• Ask permission to discuss weight and inquire about the patient’s concerns.
  • Don’t use words like “fat” or “obese” in discussions about weight.
  • Avoid making assumptions about the patient’s lifestyle or social and economic conditions.
  • Focus on ways to improve health, strength and stamina.
  • Avoid labeling foods as “good” or “bad” or assign more permissive food rules to other family members who “don't have a weight problem.”

We also need to acknowledge and educate ourselves on weight bias and stigma. Children don’t just face weight stigma at school, it can happen everywhere. Weight-based victimization can lead to depression, avoidance of physical activity, and unhealthy behaviors. Healthcare professionals have a key role in recognizing and addressing this important aspect of obesity treatment.

Individualizing treatment based on the patient’s unique needs

The pillars of obesity treatment include nutrition, physical activity, behavior therapy, and medical management. It’s up to the clinician and the patient to decide together how best to combine these pillars to create customized goals. Creating an effective framework for patient-physician interaction requires that we understand age-appropriate nutrition and also be knowledgable about additional factors that contribute to obesity, such as prenatal history, adverse childhood experiences, social determinants of health, medical history, and medications.

Remember, too, that children and adolescents want a say in their treatment. They don’t want a template for weight management; they want to collaborate and infuse their plan with engaging activities and customized goals. Learn about their hobbies and interests, gauge their readiness and confidence, and then create a personalized treatment plan designed for the individual, not for the scale.

Resources to enhance your practice

For healthcare professionals who are interested in deepening their knowledge and enhancing their practice, the Obesity Medicine Association’s Pediatric Obesity Algorithm is an insightful resource that can help clinicians make informed decisions about pediatric obesity treatment.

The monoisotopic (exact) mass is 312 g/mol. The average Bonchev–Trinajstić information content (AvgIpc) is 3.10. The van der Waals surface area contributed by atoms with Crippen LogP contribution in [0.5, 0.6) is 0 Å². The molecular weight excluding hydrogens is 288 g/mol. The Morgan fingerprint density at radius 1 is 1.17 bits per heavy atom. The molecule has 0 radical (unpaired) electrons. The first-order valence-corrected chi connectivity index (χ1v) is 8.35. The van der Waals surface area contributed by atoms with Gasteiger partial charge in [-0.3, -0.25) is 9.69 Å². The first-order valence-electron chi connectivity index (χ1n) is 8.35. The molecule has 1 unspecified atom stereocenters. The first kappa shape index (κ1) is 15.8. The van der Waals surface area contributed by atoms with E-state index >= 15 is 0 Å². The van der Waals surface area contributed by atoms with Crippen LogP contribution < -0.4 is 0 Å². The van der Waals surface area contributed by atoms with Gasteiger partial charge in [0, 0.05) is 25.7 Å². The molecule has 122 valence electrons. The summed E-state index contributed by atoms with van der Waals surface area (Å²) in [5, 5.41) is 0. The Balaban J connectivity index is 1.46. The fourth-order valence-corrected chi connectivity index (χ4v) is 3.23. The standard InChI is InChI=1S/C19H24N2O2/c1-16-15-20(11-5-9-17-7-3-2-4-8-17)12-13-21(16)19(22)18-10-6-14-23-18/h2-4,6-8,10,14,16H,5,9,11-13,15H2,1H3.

With age-specific recommendations and staged treatment approaches, the evidence-based algorithm was created by clinicians and pediatricians who specialize in obesity treatment for children and adolescents. The Obesity Medicine Association also offers additional resources and a network of providers who specialize in obesity treatment.


1. Centers for Disease Control and Prevention. Childhood Obesity Facts. Accessed 24 October 2022.

2. Cuda S, Censani M, O’Hara V, Browne N, Paisley J. Pediatric Obesity Algorithm eBook, presented by the Obesity Medicine Association. 2020-2022. www.obesitymedicine.org/childhood-obesity (Accessed October 24, 2022)

3. Pont SJ, Puhl R, Cook SR, Slusser W. Stigma experienced by children and adolescents with obesity. Pediatrics. 2017;140(6). e20173034


Dominique Williams, MD, MPH, works in The Center for Healthy Weight and Nutrition at Nationwide Children’s Hospital and serves as Assistant Professor of Clinical Pediatrics at The Ohio State University College of Medicine in Columbus, Ohio. She has special interests in education and curriculum development, as well as pathways for professional development. She currently serves as Chair of the Obesity Medicine Association's Pediatric Committee.